The elements from which tokens are composed in the InterWork Alliance Token Taxonomy Framework are encapsulated in programmable artifacts that deliver exacting specifications to developers. But these artifacts are also expressed and explained in straightforward English so that line of business use case owners, regulators, and eventual customers can easily understand them.
To make it easy for non-technical individuals to both understand as well as contribute to the definition of a token and the contractual actions that can be taken on it, InterWork Alliance members have enhanced the Token Taxonomy Framework with a suite of open source visual design tooling.
The first such tool, the InterWork Alliance Token Designer, can be thought of as a visual composition pallet from which tokens can be built or studied in plain-English form. This tool is delivered as an extension of Visual Studio, via the Visual Studio Marketplace. Just like the Token Taxonomy Framework, the Token Designer is in a constant state of expansion and improvement.
The Token Designer allows you to inspect a complete specification – in English – of how decomposed token artifacts are combined to create the full tokens. These artifacts are also expressed visually.
InterWork Alliance members have made available a number of sample token definitions that can be accessed via the Token Designer. Consider, for example, that you had in mind the concept for a new token and the Token Designer offered a sample for a very similar use case. You could load that token sample and modify it to suit your needs. Or, you could use the Token Designer to pull the proper artifacts into the design surface and build out your own version of precisely what you wanted, from scratch.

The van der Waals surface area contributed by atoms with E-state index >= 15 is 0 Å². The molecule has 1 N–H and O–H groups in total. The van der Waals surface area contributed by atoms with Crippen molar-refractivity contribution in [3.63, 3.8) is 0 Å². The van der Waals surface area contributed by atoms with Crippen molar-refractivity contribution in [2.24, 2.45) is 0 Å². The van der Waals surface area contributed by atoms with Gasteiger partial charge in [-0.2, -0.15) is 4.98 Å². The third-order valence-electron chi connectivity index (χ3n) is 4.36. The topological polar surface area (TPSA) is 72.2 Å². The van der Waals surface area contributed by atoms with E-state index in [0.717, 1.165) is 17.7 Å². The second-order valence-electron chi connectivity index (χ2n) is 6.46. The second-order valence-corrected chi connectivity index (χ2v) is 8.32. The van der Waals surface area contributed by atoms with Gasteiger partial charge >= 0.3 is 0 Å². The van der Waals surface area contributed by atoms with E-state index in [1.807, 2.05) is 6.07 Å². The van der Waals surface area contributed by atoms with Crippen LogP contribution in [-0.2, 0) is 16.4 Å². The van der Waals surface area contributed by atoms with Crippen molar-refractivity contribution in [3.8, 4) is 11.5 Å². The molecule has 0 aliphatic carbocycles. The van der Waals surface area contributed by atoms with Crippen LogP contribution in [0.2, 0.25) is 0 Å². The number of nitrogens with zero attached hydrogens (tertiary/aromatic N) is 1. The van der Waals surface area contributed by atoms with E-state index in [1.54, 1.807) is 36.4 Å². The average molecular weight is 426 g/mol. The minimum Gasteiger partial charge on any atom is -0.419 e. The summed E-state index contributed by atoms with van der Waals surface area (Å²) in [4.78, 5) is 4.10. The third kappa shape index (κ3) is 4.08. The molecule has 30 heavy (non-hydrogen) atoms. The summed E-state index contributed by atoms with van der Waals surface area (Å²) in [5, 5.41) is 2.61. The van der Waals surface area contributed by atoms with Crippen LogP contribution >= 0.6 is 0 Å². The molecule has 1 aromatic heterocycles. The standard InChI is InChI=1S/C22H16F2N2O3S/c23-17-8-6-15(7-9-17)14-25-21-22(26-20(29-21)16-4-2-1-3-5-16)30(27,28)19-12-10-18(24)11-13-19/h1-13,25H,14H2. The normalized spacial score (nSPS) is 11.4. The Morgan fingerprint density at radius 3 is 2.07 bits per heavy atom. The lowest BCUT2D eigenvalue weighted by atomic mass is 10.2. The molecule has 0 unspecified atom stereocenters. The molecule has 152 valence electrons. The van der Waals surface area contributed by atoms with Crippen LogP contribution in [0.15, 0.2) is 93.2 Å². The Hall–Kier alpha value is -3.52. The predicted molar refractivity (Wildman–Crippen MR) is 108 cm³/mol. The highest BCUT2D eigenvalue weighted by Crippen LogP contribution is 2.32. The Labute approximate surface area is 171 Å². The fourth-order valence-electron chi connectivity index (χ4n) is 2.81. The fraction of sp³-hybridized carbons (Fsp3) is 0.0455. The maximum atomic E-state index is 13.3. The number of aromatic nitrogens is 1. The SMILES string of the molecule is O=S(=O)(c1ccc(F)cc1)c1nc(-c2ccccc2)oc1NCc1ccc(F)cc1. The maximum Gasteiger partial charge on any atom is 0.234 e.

All that is required is an understanding of the artifacts that you need. Each artifact is self-documented, so that you can learn more as you go on. As a member of the InterWork Alliance, you can directly participate in the definition of business requirements for your use case, ensure that they are supported by the InterWork Alliance standards frameworks, and complete a set of formal specifications for that use case. These final specifications are then turned over to your development team so that they can build them into products.
The white paper Global Standards Mapping Initiative: An overview of blockchain technical standards, published by the World Economic Forum in October 2020, recommends that standard-setting entities focus on educating decision makers so that the standards are well-understood, and keep “an eye on roll-out and facilitate the creation of user-friendly tools or resources for the implementation of standards.” The InterWork Alliance takes this recommendation very seriously and will continue to ensure that all IWA standards are supported by open source tooling that is accessible to non-technical users.